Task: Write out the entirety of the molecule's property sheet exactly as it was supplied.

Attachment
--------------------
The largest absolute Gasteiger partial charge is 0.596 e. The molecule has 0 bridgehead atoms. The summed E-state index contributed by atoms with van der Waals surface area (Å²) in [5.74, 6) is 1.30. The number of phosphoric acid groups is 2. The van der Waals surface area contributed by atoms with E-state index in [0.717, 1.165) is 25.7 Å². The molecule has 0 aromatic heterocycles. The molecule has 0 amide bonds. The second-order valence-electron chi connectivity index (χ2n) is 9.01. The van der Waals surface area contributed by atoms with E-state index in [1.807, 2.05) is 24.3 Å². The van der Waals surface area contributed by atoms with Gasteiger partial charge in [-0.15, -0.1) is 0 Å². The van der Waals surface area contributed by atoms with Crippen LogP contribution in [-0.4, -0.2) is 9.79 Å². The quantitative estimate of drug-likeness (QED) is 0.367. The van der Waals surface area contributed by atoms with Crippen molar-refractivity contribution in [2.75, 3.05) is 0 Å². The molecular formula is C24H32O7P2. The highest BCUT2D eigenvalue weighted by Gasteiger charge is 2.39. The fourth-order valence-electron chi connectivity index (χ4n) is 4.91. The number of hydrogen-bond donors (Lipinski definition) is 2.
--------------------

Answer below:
The largest absolute Gasteiger partial charge is 0.596 e. The molecule has 0 bridgehead atoms. The summed E-state index contributed by atoms with van der Waals surface area (Å²) in [5.74, 6) is 1.30. The number of phosphoric acid groups is 2. The van der Waals surface area contributed by atoms with E-state index in [0.717, 1.165) is 25.7 Å². The molecule has 0 aromatic heterocycles. The molecule has 0 amide bonds. The second-order valence-electron chi connectivity index (χ2n) is 9.01. The van der Waals surface area contributed by atoms with E-state index in [1.807, 2.05) is 24.3 Å². The van der Waals surface area contributed by atoms with Gasteiger partial charge in [-0.15, -0.1) is 0 Å². The van der Waals surface area contributed by atoms with Crippen LogP contribution in [-0.4, -0.2) is 9.79 Å². The quantitative estimate of drug-likeness (QED) is 0.367. The van der Waals surface area contributed by atoms with Crippen molar-refractivity contribution in [2.75, 3.05) is 0 Å². The molecular formula is C24H32O7P2. The highest BCUT2D eigenvalue weighted by Gasteiger charge is 2.39. The fourth-order valence-electron chi connectivity index (χ4n) is 4.91. The number of hydrogen-bond donors (Lipinski definition) is 2.